Employee handbooks are commonly saturated with limitations imposed by employers, who do everything in their power to quash any negative writings and/or speech about the company or its personnel.  A company will typically draft rules prohibiting an employee from speaking publicly about a company in a negative light.  This has recently translated to the world of social media, expanding to language that was usually forbidden in the office kitchen or by the water cooler.

A current social media policy will typically contain language fashioned on an employer’s prohibition of any speech that disparages managers, co-workers or the company itself.  A violation of social media policy can even rise to the level of justifying termination.  However, it looks like the National Labor Review Board (NLRB) has something to say about this shift in its recent advisory based on several rulings, including one in the case against of a not-for-profit corporation called Hispanics United of Buffalo. In essence, labor regulators have declared many such blanket restrictions on speech illegal. The NLRB says workers have a right to discuss work conditions freely and without fear of retribution, whether the discussion takes place at the office or on Facebook.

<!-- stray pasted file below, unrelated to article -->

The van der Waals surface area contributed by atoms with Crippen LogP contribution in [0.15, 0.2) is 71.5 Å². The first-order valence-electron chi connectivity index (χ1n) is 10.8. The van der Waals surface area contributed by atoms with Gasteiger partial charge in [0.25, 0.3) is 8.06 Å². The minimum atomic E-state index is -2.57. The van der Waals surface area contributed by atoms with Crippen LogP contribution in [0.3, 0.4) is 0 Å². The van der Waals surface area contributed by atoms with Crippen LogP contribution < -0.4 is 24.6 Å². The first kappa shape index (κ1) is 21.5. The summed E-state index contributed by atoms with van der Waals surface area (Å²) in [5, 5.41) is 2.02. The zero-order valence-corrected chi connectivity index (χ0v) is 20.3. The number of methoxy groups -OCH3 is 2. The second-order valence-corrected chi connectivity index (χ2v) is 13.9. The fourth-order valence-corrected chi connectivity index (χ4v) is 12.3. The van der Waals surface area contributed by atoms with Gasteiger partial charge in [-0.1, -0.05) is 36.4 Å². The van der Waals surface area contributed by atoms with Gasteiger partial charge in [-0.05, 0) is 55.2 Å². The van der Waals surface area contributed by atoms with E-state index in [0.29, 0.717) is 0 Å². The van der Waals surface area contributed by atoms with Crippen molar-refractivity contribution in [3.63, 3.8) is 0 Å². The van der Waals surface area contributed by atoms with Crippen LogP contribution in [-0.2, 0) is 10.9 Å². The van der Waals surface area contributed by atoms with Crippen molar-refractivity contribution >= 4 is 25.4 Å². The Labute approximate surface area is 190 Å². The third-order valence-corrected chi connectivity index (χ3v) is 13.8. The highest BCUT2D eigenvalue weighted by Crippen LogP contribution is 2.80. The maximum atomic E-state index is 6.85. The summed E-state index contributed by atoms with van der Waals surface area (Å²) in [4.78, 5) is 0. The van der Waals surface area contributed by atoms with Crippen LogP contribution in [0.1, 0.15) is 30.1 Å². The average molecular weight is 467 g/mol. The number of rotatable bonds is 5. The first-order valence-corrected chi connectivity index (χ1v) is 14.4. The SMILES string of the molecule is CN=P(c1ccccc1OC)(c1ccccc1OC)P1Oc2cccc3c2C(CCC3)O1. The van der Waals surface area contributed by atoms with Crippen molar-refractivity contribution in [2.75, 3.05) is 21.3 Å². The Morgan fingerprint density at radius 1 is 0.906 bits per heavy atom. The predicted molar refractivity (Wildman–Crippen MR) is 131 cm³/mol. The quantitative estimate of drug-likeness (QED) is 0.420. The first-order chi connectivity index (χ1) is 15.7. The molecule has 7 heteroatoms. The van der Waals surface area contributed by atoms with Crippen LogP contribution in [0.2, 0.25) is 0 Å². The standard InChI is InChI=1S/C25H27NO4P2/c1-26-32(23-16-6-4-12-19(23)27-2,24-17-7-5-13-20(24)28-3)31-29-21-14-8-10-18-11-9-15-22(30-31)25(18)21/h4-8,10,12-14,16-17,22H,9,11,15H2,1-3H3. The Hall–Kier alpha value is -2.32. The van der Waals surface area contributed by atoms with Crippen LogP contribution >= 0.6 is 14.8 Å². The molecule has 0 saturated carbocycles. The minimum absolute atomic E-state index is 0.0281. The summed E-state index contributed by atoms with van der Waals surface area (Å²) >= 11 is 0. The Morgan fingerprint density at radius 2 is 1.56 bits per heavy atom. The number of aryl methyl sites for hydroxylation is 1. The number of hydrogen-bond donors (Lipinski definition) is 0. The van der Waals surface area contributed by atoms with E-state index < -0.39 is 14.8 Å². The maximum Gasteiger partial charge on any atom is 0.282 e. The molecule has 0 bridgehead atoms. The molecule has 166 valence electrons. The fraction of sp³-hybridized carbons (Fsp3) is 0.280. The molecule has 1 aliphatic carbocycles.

In that case, the New York Times reported that a caseworker threatened to complain to the boss that others were not working hard enough. Another worker, Mariana Cole-Rivera, posted a Facebook message asking, “My fellow co-workers, how do you feel?”

Several of her colleagues posted angry, sometimes expletive-laden, responses. “Try doing my job. I have five programs,” wrote one. “What the hell, we don’t have a life as is,” wrote another. Hispanics United fired Ms. Cole-Rivera and four other caseworkers who responded to her, saying they had violated the company’s harassment policies by going after the caseworker who complained.

In a 3-to-1 decision last month, the NLRB ruled that the caseworkers had been unlawfully terminated. It found that the posts in 2010 were the type of “concerted activity” for “mutual aid” that is expressly protected by the National Labor Relations Act.

In addition to ordering the reinstatement of various workers fired for their posts on social networks, the agency has pushed companies nationwide, including giants like General Motors, Target and Costco, to rewrite their social media rules.

The advisories and rulings have collectively expanded the definition of “concerted activity,” which is derived from a law that was enacted in the industrial era, principally to protect workers’ right to unionize, and now is being applied it to the digital activities of nearly all private-sector workers, union and nonunion alike.

Personally, I feel like this is a bold step, but an important one.  Workers should feel free to express their opinions of the workplace environment between one another without fear of punishment in the office or in the steam of social media.

As always, if you believe you or your family member was and/or has been discriminated against in the workplace, please do not hesitate to contact the employment discrimination attorneys at the Law Office of Risman & Risman, P.C. at (212) 233-6400 or contact us online.

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